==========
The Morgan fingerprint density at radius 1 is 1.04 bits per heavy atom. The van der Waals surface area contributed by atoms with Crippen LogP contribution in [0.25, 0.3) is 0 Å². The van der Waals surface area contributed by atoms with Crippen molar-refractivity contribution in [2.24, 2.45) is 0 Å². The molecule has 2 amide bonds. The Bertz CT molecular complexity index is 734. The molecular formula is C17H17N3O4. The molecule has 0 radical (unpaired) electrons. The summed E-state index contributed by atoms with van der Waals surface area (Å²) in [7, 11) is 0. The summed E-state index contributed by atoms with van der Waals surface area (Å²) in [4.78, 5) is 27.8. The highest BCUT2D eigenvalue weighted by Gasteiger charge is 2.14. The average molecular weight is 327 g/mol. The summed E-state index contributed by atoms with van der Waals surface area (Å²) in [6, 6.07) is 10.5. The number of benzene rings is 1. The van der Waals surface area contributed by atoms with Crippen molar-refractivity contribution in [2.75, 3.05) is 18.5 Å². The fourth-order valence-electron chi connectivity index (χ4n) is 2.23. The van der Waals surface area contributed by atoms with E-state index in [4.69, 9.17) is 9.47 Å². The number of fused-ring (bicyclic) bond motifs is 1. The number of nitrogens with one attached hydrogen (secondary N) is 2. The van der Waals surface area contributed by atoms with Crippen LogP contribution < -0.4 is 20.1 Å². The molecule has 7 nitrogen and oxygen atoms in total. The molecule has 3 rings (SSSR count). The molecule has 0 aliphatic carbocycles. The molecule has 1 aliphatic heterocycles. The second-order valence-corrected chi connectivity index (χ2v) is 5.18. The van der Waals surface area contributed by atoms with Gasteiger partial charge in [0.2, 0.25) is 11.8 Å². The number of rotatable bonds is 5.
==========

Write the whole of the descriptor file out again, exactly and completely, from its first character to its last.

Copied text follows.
The Morgan fingerprint density at radius 1 is 1.04 bits per heavy atom. The van der Waals surface area contributed by atoms with Crippen LogP contribution in [0.25, 0.3) is 0 Å². The van der Waals surface area contributed by atoms with Crippen molar-refractivity contribution in [2.24, 2.45) is 0 Å². The molecule has 2 amide bonds. The Bertz CT molecular complexity index is 734. The molecular formula is C17H17N3O4. The molecule has 0 radical (unpaired) electrons. The summed E-state index contributed by atoms with van der Waals surface area (Å²) in [7, 11) is 0. The summed E-state index contributed by atoms with van der Waals surface area (Å²) in [4.78, 5) is 27.8. The highest BCUT2D eigenvalue weighted by Gasteiger charge is 2.14. The average molecular weight is 327 g/mol. The summed E-state index contributed by atoms with van der Waals surface area (Å²) in [6, 6.07) is 10.5. The number of benzene rings is 1. The van der Waals surface area contributed by atoms with Crippen molar-refractivity contribution in [2.75, 3.05) is 18.5 Å². The fourth-order valence-electron chi connectivity index (χ4n) is 2.23. The van der Waals surface area contributed by atoms with E-state index in [4.69, 9.17) is 9.47 Å². The number of fused-ring (bicyclic) bond motifs is 1. The number of nitrogens with one attached hydrogen (secondary N) is 2. The van der Waals surface area contributed by atoms with Crippen LogP contribution < -0.4 is 20.1 Å². The molecule has 7 nitrogen and oxygen atoms in total. The molecule has 3 rings (SSSR count). The molecule has 0 aliphatic carbocycles. The molecule has 1 aliphatic heterocycles. The second-order valence-corrected chi connectivity index (χ2v) is 5.18. The van der Waals surface area contributed by atoms with Gasteiger partial charge in [0.2, 0.25) is 11.8 Å². The number of rotatable bonds is 5.